Snow totals below average

By Observer Upload April 09, 2013 08:50 am

by Trish Yerges/The Observer

March snowpack measurements in the Grande Ronde Basin peaked around 82 percent of normal but are dropping steadily with this unseasonably warm weather.

“Since we measured those sites (on March 29), the Grande Ronde Basin has dropped from 82 percent to 74 percent,” said Mike Burton, district conservationist with the USDA’s Natural Resources Conservation Service in La Grande.

Comparing the Grande Ronde to other basins, Burton noted strikingly lower measurements south of Union County.

“When you get down to the Owyhee Basin, measurements were at 41 percent of normal and Malheur was 32 percent of normal,” Burton said. “John Day was at 55 percent and across the northern tier of the state, Deschutes was 80 percent, Hood and Sandy River were at 105 percent. So across the top of the state, it looks pretty good, but when you get down to Klamath it was 60 percent again. Lake County was 62 percent as was Harney County.”

At Tollgate, the snow-water equivalent is usually 26.8 inches but during the March measurement, it measured 22.2 inches, just 84 percent of normal.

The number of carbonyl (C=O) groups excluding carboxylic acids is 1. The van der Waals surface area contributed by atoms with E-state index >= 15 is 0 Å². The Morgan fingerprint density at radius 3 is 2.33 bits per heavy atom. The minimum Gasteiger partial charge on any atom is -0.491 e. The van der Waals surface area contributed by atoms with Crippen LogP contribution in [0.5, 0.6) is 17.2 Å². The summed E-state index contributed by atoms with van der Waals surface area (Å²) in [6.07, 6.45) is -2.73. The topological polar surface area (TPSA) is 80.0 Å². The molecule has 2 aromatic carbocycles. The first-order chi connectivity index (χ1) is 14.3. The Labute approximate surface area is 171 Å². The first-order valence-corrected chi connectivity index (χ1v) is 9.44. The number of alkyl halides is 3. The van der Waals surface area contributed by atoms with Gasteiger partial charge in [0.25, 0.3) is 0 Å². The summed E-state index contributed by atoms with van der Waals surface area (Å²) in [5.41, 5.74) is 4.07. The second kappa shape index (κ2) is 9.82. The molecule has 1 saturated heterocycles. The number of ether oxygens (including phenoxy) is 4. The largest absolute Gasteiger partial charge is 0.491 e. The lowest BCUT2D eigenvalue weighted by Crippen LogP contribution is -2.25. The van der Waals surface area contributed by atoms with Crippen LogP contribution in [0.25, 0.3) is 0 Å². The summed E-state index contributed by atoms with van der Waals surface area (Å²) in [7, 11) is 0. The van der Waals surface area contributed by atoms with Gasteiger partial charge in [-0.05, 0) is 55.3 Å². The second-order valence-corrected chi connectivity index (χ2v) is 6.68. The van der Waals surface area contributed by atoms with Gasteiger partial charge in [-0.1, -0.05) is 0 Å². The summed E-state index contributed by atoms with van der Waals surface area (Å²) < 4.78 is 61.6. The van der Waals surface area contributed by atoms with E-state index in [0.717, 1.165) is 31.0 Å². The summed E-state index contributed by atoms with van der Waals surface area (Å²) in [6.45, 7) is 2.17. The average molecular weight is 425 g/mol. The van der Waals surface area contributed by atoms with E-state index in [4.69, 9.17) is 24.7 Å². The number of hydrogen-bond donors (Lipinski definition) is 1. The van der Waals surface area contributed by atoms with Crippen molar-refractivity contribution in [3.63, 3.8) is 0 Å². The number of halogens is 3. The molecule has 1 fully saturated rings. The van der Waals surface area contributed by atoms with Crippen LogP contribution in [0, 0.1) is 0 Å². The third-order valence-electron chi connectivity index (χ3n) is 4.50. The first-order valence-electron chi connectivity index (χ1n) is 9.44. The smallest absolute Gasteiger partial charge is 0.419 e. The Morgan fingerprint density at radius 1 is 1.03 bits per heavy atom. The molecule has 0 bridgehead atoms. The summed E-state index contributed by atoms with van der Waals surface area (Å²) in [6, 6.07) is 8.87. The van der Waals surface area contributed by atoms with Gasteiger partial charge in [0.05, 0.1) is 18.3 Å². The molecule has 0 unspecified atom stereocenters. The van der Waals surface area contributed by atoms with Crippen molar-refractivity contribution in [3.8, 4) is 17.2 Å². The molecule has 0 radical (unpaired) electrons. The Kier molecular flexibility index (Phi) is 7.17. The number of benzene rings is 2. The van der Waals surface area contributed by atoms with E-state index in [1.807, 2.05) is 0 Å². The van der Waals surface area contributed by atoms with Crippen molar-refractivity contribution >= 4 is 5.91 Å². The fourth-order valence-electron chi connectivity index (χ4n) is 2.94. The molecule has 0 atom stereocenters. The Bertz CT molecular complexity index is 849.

Lower snow-water measurements typically mean that stream flows will be lower. However, if April, May or June produce above average precipitation, that will change the stream flow outcomes.

“We’ve had years that we had a relatively dry January, February and March and then we had a relatively wet April, May and June,” Burton said. “So we ended up compensating for the shortage of stored water by reducing the need for water inputs because we had moisture in the soil with rain.” 

Over the past 16 years of measuring snowpack and snow-water equivalents, Burton has not seen any historically significant weather pattern changes affecting snowpack. In this part of the country, weather fluctuates from year to year so that patterns are not evident.  

“We had two years here of above average precipitation and last year we ended up right about normal,” Burton said. “This year, we’re a little below. You can’t really summarize anything from that.”